Keep your pets' routines (feeding, exercise, and play-time) as regular as possible. During the move itself, you may want to leave your pet at a friend's house. That way you won't have to worry about the pet getting in your way, or worse, running away.
Before the move, take your pet to the veterinarian for a thorough physical exam. If your cat or dog is on any medication, be sure that you have enough for the first period of settling in your new home. Don't forget to take with you copies of your pets' records; it'll make things much easier for the new veterinarian at the new location. To find a new veterinarian near your new home you can call the American Animal Hospital Association (AAHA) at (800) 883-6301.
States law on moving with pets
Since the laws and regulations regarding the importation of animals defer from one another, check with a veterinarian in the new area to be sure your pet complies. Make sure to check with a veterinarian few weeks in advance since the process involves paperwork.
Moving your pets by plane
Try to book a direct flight to minimize the time the animal may be sitting outside the plane in inclement weather conditions. Some airlines provide counter-to-counter service so your pet will be carried on and off the plane by an airline employee. This service costs a little more, but it may be worth it for your pet's health and your peace of mind.
Moving pets in the car
Avoid feeding or giving your pets water for several hours before your drive. Try to be attentive to your pets' well-being. Make a stop if you see that the pet is uncomfortable. Be ready to make frequent stops for feeding and resting. Plan on feeding your pets either once daily or a couple of small meals during rest stops. Never leave your pets in the car alone. It is against the law. but if you must, remember to open the windows and to lock the doors. Do not leave your pet alone in the car for too long.
Moving with Cats
Since cats tend to become more attached to their environment rather than to people, moving with cats will be harder on them. When relocating with a cat, you must prepare in advance. Show your cat plenty of attention and constantly reassure it with familiar items and scents so the move does not come as a shock.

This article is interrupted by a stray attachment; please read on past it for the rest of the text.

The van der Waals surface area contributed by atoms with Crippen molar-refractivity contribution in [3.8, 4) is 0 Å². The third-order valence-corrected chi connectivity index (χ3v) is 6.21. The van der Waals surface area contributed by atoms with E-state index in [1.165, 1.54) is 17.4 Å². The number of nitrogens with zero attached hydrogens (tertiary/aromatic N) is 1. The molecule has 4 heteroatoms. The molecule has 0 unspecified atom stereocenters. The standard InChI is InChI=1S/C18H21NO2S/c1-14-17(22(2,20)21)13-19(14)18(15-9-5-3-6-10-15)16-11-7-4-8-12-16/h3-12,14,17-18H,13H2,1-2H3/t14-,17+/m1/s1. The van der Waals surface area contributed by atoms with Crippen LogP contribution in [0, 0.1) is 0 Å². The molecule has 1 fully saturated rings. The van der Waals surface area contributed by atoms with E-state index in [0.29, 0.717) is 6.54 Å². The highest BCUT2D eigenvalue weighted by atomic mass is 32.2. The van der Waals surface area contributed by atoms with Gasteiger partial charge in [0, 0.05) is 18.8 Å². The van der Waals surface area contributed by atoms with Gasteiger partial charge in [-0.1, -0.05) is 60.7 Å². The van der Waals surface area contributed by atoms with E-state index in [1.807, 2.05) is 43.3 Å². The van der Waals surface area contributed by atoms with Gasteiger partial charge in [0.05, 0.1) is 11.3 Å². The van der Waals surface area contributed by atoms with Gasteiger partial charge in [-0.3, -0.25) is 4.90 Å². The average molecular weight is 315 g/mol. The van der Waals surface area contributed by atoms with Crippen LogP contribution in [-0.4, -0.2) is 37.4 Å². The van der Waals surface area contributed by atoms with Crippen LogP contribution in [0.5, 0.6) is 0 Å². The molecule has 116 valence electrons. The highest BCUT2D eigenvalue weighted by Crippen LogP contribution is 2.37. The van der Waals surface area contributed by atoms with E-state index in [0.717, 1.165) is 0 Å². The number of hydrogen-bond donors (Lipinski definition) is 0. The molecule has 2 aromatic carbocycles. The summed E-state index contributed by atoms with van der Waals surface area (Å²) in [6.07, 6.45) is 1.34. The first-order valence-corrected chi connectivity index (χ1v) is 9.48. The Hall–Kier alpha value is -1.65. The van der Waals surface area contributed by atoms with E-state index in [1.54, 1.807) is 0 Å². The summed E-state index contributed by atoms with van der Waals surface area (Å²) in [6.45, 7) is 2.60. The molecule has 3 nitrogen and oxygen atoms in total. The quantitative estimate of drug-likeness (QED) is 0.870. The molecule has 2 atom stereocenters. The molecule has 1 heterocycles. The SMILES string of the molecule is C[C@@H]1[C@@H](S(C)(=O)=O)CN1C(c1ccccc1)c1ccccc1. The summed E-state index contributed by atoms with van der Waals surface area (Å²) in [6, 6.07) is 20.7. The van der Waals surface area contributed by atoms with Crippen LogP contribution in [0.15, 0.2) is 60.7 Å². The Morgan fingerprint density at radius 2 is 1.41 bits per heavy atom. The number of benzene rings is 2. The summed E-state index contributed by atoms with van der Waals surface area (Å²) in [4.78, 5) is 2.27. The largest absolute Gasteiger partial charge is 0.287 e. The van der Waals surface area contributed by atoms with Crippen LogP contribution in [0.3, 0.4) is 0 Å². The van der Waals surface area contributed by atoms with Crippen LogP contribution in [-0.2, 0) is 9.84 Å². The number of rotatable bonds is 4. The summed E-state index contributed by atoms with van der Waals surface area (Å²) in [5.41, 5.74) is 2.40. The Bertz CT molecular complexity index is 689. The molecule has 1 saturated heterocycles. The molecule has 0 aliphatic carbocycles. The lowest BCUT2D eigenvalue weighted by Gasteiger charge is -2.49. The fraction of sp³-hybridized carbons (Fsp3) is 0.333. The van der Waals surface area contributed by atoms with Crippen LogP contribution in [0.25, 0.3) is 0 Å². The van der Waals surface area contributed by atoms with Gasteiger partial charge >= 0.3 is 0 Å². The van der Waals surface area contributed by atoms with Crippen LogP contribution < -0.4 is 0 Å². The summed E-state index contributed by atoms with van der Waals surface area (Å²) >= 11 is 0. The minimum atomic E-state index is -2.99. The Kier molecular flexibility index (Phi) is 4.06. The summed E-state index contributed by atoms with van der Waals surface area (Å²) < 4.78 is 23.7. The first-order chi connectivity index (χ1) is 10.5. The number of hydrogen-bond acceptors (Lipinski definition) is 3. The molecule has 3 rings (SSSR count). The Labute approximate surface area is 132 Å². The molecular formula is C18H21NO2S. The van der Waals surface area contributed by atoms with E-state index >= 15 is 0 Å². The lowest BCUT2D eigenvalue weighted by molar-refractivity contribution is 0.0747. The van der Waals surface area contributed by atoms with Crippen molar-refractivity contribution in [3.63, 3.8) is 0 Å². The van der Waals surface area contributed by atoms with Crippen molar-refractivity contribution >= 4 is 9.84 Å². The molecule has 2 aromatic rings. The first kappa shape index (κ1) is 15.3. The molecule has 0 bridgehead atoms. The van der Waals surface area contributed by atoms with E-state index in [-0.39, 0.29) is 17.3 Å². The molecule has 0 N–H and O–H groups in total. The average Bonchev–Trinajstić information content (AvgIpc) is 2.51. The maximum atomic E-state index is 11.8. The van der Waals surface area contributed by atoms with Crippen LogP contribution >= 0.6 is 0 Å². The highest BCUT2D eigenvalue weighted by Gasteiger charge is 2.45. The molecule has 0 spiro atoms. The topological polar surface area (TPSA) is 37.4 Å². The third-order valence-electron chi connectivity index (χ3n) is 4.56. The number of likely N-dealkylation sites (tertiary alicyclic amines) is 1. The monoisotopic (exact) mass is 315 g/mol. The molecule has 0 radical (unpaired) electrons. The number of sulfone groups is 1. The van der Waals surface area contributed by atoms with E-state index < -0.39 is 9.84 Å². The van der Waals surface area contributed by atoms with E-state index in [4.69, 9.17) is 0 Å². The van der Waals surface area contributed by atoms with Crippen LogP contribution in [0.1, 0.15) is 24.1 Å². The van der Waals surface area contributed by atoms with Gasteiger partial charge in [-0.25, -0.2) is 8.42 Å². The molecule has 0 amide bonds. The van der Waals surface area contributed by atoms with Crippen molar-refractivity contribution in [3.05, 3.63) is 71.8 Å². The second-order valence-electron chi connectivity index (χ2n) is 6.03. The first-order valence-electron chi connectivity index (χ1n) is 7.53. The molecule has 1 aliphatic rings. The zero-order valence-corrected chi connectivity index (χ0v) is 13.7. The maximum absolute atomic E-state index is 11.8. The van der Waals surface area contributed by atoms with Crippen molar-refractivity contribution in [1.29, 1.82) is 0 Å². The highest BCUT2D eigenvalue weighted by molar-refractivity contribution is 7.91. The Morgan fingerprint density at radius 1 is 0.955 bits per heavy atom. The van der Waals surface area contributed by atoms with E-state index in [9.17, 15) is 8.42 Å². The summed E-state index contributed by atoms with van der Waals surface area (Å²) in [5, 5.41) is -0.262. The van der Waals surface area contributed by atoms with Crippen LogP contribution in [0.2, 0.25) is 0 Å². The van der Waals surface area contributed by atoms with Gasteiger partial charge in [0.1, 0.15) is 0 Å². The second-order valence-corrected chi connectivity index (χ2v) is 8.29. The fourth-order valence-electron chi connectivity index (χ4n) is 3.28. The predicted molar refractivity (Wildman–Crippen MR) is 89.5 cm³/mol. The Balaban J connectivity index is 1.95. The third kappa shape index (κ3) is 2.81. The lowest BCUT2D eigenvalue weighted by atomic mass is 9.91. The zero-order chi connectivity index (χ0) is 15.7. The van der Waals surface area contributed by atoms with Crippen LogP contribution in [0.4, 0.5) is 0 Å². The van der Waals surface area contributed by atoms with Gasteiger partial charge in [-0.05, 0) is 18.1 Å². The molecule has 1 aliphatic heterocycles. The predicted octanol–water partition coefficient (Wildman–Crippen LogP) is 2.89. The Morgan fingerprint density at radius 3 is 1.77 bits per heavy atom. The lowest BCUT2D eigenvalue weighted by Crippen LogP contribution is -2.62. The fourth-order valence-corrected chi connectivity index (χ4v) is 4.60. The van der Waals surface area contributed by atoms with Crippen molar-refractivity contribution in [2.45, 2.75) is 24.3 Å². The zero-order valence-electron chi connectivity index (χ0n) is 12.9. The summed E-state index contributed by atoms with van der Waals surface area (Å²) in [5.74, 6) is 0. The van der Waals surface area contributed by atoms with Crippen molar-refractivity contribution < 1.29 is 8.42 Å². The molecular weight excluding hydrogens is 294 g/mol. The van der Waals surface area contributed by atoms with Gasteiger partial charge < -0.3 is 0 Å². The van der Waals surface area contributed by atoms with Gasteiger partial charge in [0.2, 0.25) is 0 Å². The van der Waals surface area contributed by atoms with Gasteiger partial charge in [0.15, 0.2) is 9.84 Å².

Since cats are not familiar with traveling in cars as dogs are try to take your cat on short trips around the neighborhood and then slowly increase the distance.
If your cat is present during the move, confine it in its favorite room along with its favorite bed and toys. That way you reduce the chance of your cat running away or getting lost in one of the boxes
At the new home, provide your cat with a comfortable living space. Limit the cats' explorations to just the new house and then gradually accompany it on tours outside. Confining the cat may seem a bit cruel, but cats are more likely to run back to the old house, no matter the distance. It might take a month till the cat feels comfortable in the new home and becomes familiar with its scents and noises.
Moving with Dogs
Unlike cats who prefer the routine, dogs may welcome a change in the environment. In addition, dogs become more attached to their owners as opposed to their environment. Therefore moving with a dog is much easier than moving with a cat. Most likely, your dog has become accustomed to riding in a car and being on a leash. But it is recommended that you further condition your dog for longer car rides. Drive with him around the neighborhood a few times.
Since dogs, just like cats, may become a bit upset on moving day when they see all of the unusual activity, you should confine the dog in its favorite room along with its favorite blanket and toys.
After the move, take your dog for a walk immediately. Help your dog become familiar with the new neighborhood. Let it sniff around and mark its territory. Because dogs develop strong relationships with their owners, they're less likely to run away. In the new home - Provide a comfortable sleeping area for the dog and try to keep a familiar routine of walks and meals. Dogs must go outside everyday. Teach them their limits as far as streets and traffic are concerned. If you are moving from suburbs to the city, be prepared for a transition in housebreaking, your dog will have to get used to relieving itself on the pavement and near fire hydrants and poles.